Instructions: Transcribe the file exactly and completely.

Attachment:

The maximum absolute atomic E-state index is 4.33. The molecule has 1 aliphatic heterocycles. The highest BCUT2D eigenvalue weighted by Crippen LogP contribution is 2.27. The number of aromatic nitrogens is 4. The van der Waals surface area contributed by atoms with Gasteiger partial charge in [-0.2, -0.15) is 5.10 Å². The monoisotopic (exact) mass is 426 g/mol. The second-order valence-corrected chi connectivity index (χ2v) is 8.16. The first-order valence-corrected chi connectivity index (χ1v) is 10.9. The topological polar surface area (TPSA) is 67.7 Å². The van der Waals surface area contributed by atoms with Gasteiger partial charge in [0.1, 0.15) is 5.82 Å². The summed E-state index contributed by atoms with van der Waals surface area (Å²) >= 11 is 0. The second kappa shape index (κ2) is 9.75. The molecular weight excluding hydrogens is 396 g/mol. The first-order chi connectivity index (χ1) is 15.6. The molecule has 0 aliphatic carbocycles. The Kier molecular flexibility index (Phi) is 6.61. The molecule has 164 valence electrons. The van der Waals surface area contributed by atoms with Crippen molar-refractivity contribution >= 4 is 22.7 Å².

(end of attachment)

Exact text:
The maximum absolute atomic E-state index is 4.33. The molecule has 1 aliphatic heterocycles. The highest BCUT2D eigenvalue weighted by Crippen LogP contribution is 2.27. The number of aromatic nitrogens is 4. The van der Waals surface area contributed by atoms with Gasteiger partial charge in [-0.2, -0.15) is 5.10 Å². The monoisotopic (exact) mass is 426 g/mol. The second-order valence-corrected chi connectivity index (χ2v) is 8.16. The first-order valence-corrected chi connectivity index (χ1v) is 10.9. The topological polar surface area (TPSA) is 67.7 Å². The van der Waals surface area contributed by atoms with Gasteiger partial charge in [0.1, 0.15) is 5.82 Å². The summed E-state index contributed by atoms with van der Waals surface area (Å²) >= 11 is 0. The second kappa shape index (κ2) is 9.75. The molecular weight excluding hydrogens is 396 g/mol. The first-order chi connectivity index (χ1) is 15.6. The molecule has 0 aliphatic carbocycles. The Kier molecular flexibility index (Phi) is 6.61. The molecule has 164 valence electrons. The van der Waals surface area contributed by atoms with Crippen molar-refractivity contribution >= 4 is 22.7 Å².